Of all the vibraphonists playing today, there is Joe Locke is the most visceral. This energy is immediately transferred onto the loosely connected “Love is…” suite written and played by Mr. Locke on Love is a Pendulum. Throughout the album and especially in that suite Mr. Locke puts on a magnificent show and his playing is informed by elemental power and an enigmatic relationship with tonality, although his language is sometimes more linear and austere. What could be a dry piece is lifted off the page by the passionate advocacy of Mr. Locke and this ensemble, which brings accuracy and tonal refinement to the music, enhanced by a lively recording. In the “Love is…” suite, contrapuntal writing gives way to something more free-flowing and lyrical, and a wider range of sonorities Some might ask themselves whether it’s coherent enough to be memorable, but again, the performance is so spectacular , which tends to sweep such cavils aside. There is also this: Joe Locke is warmly spontaneous, unleashing ardent melodies without fuss. There is a forward drive, some wonderful resonating gestures and a brightness of sound in the forte passages and he brings a huge range of colour overall.
I cannot recall—at least in recent memory—any vibraphone performances that are more passionate than those on this recording. The way Joe Locke’s solo passages sound I am reminded, oddly enough, of a viscous flow of dark chocolate. And just when I think that the proceedings are getting a little dark, Mr. Locke get under the skin of these long-limbed masterpieces performed this time with a lovely sense of timing> Mr. Locke floats exquisitely limpid lines bringing his velvety sound to “For Jesse Mountain” which moves easily into its delightful succeeding piece “Last Ditch Wisdom”. There is almost a sense of muted serenity in these two pieces. You become aware—if you were not aware of it before—that Joe Locke sounds almost like an obsessive perfectionist. Never flashy or flamboyant, Mr. Locke polishes his pieces into gleaming gems. The repertoire on this album—not merely the suite—reflects that at its very core. Nothing is forced or exaggerated or overly mannered; tempos, ensemble and balance—all seem effortless and intuitively right.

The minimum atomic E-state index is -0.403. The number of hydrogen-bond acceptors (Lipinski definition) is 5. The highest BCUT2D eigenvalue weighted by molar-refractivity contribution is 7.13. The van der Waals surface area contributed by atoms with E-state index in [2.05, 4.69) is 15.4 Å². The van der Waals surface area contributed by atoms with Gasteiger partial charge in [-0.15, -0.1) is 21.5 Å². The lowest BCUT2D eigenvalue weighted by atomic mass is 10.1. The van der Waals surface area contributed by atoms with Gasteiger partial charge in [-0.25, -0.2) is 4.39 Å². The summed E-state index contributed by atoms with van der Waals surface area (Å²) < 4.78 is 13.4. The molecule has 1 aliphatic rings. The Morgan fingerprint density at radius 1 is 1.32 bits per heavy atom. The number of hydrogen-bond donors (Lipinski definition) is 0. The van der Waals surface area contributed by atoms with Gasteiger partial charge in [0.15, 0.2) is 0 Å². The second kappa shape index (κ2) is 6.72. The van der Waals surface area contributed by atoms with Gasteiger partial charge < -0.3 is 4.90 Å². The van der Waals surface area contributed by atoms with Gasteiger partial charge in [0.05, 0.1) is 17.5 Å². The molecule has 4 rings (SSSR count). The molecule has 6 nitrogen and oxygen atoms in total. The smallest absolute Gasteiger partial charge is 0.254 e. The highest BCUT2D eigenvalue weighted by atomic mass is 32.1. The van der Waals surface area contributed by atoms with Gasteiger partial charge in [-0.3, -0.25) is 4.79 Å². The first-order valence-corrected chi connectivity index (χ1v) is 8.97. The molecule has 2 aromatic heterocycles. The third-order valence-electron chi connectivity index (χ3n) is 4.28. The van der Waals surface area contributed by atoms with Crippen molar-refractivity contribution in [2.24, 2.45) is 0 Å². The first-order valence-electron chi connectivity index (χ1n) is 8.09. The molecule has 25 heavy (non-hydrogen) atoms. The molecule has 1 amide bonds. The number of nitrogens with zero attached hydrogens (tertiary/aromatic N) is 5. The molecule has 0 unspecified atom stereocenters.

The suite’s opening number “Love is the Tide” is big-boned and generous, with a sense of depth and spaciousness that gives the piece an almost orchestral scale. The final piece “Love is Perpetual Motion” is steady and forward–driving. The arrangement featuring two saxophones and steel pans is priceless. Its performance speaks to the manner in which Joe Locke can play, with real abandon and it is powerfully delivered—with piano, bass and drums also creating a glistening delicacy as a foil to the rest of the instrumentation. This is a hi-voltage end to an ambitious work. I would be remiss if I did not mention “Embrace” Mr. Locke’s outstanding take on George Gershwin’s “Embraceable You” is quite another high point of the album. Its angularity is breathtaking and the changes are clever and enduring. The rest of the quartet’s traversal of the suite et al shares the music’s supple rhythmic flexibility and plays with great taste and understated elegance, which is why this album is quite memorable.
Track List: Variation on Wisdom; Love is the Tide; Love is a Planchette; Love is a Pendulum; Love is Letting Go; Love is Perpetual Motion; For Jesse Mountain; Last Ditch Wisdom; Embrace
Personnel: Joe Locke: vibraphone; Robert Rodriguez: piano; Terreon Gully: drums; Ricky Rodriguez: acoustic and electric bass; Rosario Giuliani: alto saxophone (2, 5, 6, 7, 8) and soprano saxophone (4); Donny McCaslin: tenor saxophone (6, 7); Victor Provost: steel pan (6, 9); Theo Bleckmann: voice (3); Paul Bollenback: guitar (1, 7)
Release date: May 2015
Buy music on: amazon
Photograph © Dr. Jazz
About Joe Locke
Joe Locke is widely considered to be one of the major voices of his instrument. He has performed and recorded with a diverse range of notable musicians, including Grover Washington Jr, Kenny Barron, Eddie Henderson, Cecil Taylor, Dianne Reeves, Ron Carter, The Beastie Boys, the Münster Symphony Orchestra and the Lincoln, Nebraska Symphony. Long known to be a soloist capable of stunning physical power and broad emotional range, it was not until the last decade that he emerged as the composer, band leader and conceptualist that he is considered today. This is in no small part due to his solo projects of the last decade. “Four Walls of Freedom” (Sirocco), a 6 movement suite based on the writing of the monk Thomas Merton, which he composed as a vehicle for tenor saxophonist Bob Berg, garnered high praise from the critical community as a major work and won several international polls. “Live in Seattle” (Origin), by The Joe Locke / Geoffrey Keezer Group, won the 2006 Ear Shot award for “Concert of the Year”. Read more…